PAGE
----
Swatting imaginary bees
Published 10:52 pm Friday, May 30, 2014
By Chris Surber
I like people watching. I learn more from just observing people than almost any other source. My wife and I were recently waiting at the stoplight at the corner of Main Street and Constance as we make our way to downtown Suffolk. We were chatting about this thing and that when I spotted a woman in the car next to us waving her arms and slapping the air like she was on fire!
We turned and watched her personal chaos for a few seconds before my wife said, “She’s swatting at that bee, but it’s on the outside of her window.” After we stopped laughing, we quickly repented of our having found so much humor in her imaginary plight, and continue on our way.
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Later that day, as I recalled that scene with a chuckle to myself, it occurred to me that we are often swatting imaginary bees. I think it’s probably safe to say that today more people live with anxiety than ever before. Certainly more people live with diagnosed anxiety than ever before.
Anxiety is easy to diagnose and difficult to cure. You know it when you have it. Your mind runs in circles while your heart beats rapidly as if in an invisible race. Sometimes our life circumstances are so overwhelming, anxiety is nearly unavoidable.
In those cases, our surest plan is to trust God and endure the trial. “Trust in the LORD with all your heart; do not depend on your own understanding. Seek His will in all you do, and He will show you which path to take.” (Proverbs 3:5-6 NLT) God will bring us through those times and give us peace as we travel those roads commensurate with our level of seeking Him and trusting Him.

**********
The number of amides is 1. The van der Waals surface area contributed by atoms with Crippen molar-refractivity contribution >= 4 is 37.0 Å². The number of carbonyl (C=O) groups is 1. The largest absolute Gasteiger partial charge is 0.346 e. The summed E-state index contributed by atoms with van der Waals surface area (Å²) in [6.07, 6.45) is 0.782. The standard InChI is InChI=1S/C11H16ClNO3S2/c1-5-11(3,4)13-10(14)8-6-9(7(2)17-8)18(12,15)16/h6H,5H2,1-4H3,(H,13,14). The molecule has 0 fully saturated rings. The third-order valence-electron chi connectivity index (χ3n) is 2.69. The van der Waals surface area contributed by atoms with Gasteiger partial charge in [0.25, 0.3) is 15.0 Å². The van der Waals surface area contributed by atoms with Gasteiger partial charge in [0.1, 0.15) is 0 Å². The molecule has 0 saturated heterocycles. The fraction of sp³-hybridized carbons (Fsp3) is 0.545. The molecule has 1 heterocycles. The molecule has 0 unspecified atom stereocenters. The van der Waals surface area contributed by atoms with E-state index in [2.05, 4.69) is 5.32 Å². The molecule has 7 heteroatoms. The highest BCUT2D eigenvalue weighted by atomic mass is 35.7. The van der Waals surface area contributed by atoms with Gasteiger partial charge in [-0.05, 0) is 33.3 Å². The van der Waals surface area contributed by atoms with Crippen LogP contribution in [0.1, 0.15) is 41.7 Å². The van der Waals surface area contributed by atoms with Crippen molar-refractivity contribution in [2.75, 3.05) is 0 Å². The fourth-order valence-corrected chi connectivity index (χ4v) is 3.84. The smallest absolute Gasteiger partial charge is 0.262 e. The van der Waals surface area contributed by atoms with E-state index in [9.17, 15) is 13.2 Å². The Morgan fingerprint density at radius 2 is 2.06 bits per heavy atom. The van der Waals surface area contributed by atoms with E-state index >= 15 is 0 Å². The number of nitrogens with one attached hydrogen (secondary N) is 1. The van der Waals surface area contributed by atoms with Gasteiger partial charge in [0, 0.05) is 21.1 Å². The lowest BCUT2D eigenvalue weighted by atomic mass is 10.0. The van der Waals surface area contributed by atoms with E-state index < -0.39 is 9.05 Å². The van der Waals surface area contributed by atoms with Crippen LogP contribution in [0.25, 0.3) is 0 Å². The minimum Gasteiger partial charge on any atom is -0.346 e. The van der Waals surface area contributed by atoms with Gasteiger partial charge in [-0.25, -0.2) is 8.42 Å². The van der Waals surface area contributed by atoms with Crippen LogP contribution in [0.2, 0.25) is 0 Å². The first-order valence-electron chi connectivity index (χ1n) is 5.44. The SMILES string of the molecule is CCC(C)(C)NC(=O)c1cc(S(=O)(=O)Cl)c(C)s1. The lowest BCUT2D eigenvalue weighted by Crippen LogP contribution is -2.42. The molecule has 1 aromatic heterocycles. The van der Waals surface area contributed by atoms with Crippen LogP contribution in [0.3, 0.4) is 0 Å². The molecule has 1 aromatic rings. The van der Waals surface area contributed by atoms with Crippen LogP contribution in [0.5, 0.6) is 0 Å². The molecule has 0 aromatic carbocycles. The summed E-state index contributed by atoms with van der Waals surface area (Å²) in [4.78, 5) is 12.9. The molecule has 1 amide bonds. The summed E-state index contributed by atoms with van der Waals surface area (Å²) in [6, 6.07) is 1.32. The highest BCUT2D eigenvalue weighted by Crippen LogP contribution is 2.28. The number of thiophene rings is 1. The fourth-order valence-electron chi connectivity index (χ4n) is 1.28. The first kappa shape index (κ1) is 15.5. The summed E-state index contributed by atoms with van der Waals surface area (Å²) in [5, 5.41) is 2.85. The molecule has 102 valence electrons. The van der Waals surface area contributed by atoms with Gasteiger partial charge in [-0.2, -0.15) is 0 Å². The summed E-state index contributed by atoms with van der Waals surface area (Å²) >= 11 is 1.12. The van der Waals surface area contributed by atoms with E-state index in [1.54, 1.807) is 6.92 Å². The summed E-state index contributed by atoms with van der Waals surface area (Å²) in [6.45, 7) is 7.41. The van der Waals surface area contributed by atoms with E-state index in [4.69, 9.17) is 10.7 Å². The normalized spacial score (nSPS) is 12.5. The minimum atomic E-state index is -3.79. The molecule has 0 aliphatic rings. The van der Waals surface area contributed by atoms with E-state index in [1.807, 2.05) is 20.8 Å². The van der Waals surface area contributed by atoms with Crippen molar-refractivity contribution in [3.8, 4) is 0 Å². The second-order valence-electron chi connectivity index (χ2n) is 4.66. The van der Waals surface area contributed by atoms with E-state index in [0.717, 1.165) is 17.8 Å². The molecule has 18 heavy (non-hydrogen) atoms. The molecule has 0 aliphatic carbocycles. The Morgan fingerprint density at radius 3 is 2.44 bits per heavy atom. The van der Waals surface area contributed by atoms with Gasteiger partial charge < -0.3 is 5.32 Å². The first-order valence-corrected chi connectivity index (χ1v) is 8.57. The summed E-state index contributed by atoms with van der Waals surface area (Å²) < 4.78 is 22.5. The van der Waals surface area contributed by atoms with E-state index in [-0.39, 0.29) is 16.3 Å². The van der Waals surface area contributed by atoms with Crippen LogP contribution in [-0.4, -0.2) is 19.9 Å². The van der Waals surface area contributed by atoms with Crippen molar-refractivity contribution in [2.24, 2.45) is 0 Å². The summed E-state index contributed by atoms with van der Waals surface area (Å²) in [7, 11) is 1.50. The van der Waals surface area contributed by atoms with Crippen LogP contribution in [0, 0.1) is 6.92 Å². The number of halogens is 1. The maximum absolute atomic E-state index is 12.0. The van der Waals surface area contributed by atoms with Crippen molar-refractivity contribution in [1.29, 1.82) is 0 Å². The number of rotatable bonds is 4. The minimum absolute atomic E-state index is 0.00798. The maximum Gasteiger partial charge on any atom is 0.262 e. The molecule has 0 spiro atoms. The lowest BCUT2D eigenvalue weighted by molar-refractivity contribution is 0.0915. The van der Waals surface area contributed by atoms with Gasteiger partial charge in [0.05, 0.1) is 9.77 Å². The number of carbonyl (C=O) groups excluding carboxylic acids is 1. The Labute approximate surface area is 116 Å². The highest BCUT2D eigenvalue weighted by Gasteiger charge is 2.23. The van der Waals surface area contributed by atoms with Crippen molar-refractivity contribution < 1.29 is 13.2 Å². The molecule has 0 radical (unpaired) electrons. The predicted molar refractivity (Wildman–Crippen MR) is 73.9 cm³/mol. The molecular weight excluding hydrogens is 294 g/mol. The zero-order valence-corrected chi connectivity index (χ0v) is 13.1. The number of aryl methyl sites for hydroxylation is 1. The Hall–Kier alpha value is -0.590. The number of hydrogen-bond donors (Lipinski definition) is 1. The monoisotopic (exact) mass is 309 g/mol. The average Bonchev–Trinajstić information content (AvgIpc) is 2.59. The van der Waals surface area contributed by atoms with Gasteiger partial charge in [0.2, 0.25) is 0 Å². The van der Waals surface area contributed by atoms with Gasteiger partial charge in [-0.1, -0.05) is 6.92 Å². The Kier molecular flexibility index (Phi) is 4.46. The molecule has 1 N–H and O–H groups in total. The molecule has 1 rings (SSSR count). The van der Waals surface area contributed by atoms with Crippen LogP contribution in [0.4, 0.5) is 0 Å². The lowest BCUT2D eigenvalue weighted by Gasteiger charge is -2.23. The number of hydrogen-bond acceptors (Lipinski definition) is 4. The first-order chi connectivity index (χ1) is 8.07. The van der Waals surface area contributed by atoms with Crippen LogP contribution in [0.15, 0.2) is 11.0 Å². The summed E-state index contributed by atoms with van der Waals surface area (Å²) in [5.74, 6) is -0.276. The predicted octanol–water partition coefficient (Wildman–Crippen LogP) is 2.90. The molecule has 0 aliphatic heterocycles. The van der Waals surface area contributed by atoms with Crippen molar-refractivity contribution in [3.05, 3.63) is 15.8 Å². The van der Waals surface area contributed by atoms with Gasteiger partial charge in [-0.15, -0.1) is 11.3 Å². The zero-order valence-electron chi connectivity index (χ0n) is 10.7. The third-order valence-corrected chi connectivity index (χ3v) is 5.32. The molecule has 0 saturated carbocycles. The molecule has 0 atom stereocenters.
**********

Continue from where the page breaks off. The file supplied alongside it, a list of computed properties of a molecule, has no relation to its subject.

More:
A person may also need to seek medical assistance for anxiety when traveling a part of your journey where circumstances exceed your ability to manage your responses to them. There is nothing unspiritual about utilizing medication for anxiety or depression or related conditions. If there is, then stop saying God called anybody to be a doctor or a psychologist.
But, if we are honest, we would likely admit that most of the time our anxiety is not rooted in real life overwhelming trials. It is most often rooted more in our imagination than in reality; more in our anxious perception than in truth. We swat at “what if” bees that can’t possibly get through the glass of the windows of our lives.
We swat at “maybe” bees that usually just fly on by without any thought of stinging us. We flail and we fight against imaginary enemies. We complain about rainstorms that usually never come our way. I like the way Alice Caldwell Rice put it: “It ain’t no use putting up your umbrella till it rains.”
Make sure the bee is actually in your car before you start flailing. “Give all your worries and cares to God, for He cares about you.” (1 Peter 5:7 NLT)
Chris Surber is pastor of Cypress Chapel Christian Church in Suffolk. Visit his website at www.chrissurber.com.